The mayor of Spitak on Friday rejected opposition calls for a square in the central Armenian town honoring Ukrainian President Viktor Yanukovich to be renamed because of the bloody crackdown on anti-government protesters in Kiev.
Gagik Sahakian, who is affiliated with the ruling Republican Party of Armenia (HHK), condemned a group of Yerevan-based opposition activists for defacing on Thursday plaques in the local Yanukovich Square. He said they committed “vandalism” by plastering the signs with posters declaring that the square has been renamed after Sergey Nigoyan, an ethnic Armenian protester shot dead in Kiev last month.
Ukraine - Ukrainian President Viktor Yanukovych looks down at his glasses before signing an agreement in Kiev on February 21, 2014 to end the splintered country's worst crisis
“I consider that unacceptable,” Sahakian told RFE/RL’s Armenian service (Azatutyun.am). He made clear that the Spitak square will continue to bear the embattled Ukrainian leader’s name in recognition of his past participation in the reconstruction of the small town razed by a 1988 earthquake.
The anti-Yanukovich posters were torn off the square signs by Friday morning. The activists that posted them mostly represent Civil Contract, a recently formed political group led by Nikol Pashinian, an outspoken opposition lawmaker.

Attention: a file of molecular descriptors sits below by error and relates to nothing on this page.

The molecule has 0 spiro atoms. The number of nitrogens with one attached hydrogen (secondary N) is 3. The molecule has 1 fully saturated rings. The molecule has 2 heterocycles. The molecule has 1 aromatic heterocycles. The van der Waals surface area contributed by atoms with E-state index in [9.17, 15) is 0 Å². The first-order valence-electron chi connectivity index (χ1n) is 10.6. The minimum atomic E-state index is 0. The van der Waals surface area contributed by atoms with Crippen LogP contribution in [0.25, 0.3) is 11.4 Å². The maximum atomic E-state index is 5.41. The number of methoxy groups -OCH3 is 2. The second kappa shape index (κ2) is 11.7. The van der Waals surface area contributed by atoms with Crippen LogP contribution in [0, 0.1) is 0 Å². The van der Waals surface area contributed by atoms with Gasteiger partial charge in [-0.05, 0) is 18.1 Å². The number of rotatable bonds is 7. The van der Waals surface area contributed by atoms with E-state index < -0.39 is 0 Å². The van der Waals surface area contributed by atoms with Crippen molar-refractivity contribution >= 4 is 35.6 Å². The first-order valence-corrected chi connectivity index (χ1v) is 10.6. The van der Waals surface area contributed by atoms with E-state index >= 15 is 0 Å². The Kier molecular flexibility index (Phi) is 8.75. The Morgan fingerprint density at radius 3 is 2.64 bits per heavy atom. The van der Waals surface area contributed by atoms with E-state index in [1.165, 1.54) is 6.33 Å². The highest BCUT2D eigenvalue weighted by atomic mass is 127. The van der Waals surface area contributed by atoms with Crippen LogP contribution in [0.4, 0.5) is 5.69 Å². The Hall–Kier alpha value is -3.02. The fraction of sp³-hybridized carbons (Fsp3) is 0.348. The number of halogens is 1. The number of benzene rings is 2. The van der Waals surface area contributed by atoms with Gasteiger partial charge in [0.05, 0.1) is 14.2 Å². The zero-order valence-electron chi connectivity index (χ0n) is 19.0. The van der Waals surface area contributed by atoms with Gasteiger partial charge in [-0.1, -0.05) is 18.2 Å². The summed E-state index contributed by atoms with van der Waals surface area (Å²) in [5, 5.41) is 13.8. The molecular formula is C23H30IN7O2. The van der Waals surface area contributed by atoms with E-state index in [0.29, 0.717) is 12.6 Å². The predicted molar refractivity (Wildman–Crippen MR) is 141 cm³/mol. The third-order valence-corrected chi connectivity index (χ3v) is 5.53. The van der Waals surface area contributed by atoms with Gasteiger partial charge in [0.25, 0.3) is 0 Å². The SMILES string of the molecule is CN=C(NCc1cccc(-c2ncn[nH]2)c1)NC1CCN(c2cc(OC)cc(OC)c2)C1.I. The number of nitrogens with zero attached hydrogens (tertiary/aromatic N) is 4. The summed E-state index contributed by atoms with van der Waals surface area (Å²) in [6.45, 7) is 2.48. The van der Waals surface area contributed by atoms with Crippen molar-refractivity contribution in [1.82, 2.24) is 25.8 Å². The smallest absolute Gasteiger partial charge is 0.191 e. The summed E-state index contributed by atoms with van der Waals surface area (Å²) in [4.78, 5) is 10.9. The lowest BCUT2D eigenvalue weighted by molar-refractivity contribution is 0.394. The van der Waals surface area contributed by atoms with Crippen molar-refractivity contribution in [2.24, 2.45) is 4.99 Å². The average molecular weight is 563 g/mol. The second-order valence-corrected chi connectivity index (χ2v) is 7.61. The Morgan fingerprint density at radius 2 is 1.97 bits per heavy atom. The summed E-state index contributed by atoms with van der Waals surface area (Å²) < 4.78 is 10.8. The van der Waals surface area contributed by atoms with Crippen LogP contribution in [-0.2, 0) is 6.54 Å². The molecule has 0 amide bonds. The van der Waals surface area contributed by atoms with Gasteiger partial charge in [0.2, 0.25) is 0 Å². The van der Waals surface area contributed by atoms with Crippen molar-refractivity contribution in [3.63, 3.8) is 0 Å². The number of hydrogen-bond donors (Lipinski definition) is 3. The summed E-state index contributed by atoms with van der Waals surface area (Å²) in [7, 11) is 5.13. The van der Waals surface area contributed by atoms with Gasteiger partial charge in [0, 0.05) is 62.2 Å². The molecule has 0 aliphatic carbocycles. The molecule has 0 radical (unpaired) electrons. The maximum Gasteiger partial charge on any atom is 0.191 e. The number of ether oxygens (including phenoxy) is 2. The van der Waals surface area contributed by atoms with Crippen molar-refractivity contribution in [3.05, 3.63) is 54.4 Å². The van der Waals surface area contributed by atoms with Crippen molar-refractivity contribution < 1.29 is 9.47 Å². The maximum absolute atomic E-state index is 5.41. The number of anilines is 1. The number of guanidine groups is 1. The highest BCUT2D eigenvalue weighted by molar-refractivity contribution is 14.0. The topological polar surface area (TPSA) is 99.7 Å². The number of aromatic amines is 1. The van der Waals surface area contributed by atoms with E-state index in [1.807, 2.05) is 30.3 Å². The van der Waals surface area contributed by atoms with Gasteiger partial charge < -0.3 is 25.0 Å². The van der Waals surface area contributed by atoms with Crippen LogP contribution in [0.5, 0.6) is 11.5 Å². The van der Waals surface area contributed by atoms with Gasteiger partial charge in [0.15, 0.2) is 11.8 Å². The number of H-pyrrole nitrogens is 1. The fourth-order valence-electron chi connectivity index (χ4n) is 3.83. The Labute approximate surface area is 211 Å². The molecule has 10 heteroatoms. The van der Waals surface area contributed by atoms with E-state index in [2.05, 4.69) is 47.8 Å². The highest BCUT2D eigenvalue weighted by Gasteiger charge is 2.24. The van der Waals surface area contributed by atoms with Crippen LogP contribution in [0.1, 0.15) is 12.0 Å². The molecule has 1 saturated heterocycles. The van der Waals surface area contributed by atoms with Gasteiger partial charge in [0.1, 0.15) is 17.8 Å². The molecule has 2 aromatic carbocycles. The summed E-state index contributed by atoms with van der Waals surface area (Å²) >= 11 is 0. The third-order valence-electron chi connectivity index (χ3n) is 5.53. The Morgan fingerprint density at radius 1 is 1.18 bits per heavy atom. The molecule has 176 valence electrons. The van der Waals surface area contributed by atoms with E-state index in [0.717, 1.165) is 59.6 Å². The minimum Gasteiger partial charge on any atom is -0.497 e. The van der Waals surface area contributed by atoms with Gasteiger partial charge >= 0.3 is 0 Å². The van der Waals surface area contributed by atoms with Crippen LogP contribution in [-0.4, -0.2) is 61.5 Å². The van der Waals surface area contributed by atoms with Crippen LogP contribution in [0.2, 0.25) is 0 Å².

Pashinian has spent near two years in prison for his role in the March 1-2, 2008 post-election violence in Yerevan, which left ten people dead. The 38-year-old oppositionist and his loyalists have drawn parallels between that unrest and the deaths of more than 70 Ukrainians in this week’s vicious clashes in Kiev.
“I don’t think that a country that went through [the events of] March 1 should have a square named after a person who has shot at his own people,” Alen Simonian, one of the Civil Contract activists involved in the Spitak protest, told RFE/RL’s Armenian service (Azatutyun.am).
“I do know that Yanukovich had participated in Spitak’s reconstruction but we should give credit to the Ukrainian people, not a particular individual,” said Simonian.
Mayor Sahakian bristled at such statements. “Let those activists think about us before judging Yanukovich. Yanukovich was elected by the people,” he said. “A bunch of kids are too immature to call a 63-year-old man loved and respected by the people a murderer,” added the official.
Ukraine -- A man walks amidst burning remains of fires at Independence square in Kyiv, February 21, 2014
Some ordinary Spitak residents were also against renaming the square. “Yanukovich helped our community a lot after the earthquake,” said one middle-aged man. “He deserved to have this square named Yanukovich.”
Yanukovich personally inaugurated the Spitak square when he visited the town about 100 kilometers north of Yerevan in late 2008, just over a year before being elected president. The local municipal council also declared him an honorary citizen.
The square was named after Yanukovich apparently at the initiative of Gagik Tsarukian, the leader of the Prosperous Armenia Party (BHK), then a junior partner in Armenia’s governing coalition. The BHK, which boasts the second largest parliamentary faction, is now in de facto opposition to the government.
Tsarukian’s party on Friday refused to clarify whether it thinks the square should now have a different name. Its spokesman, Tigran Urikhanian, also declined a comment on the Ukrainian crisis. “It’s their internal affair,” he said.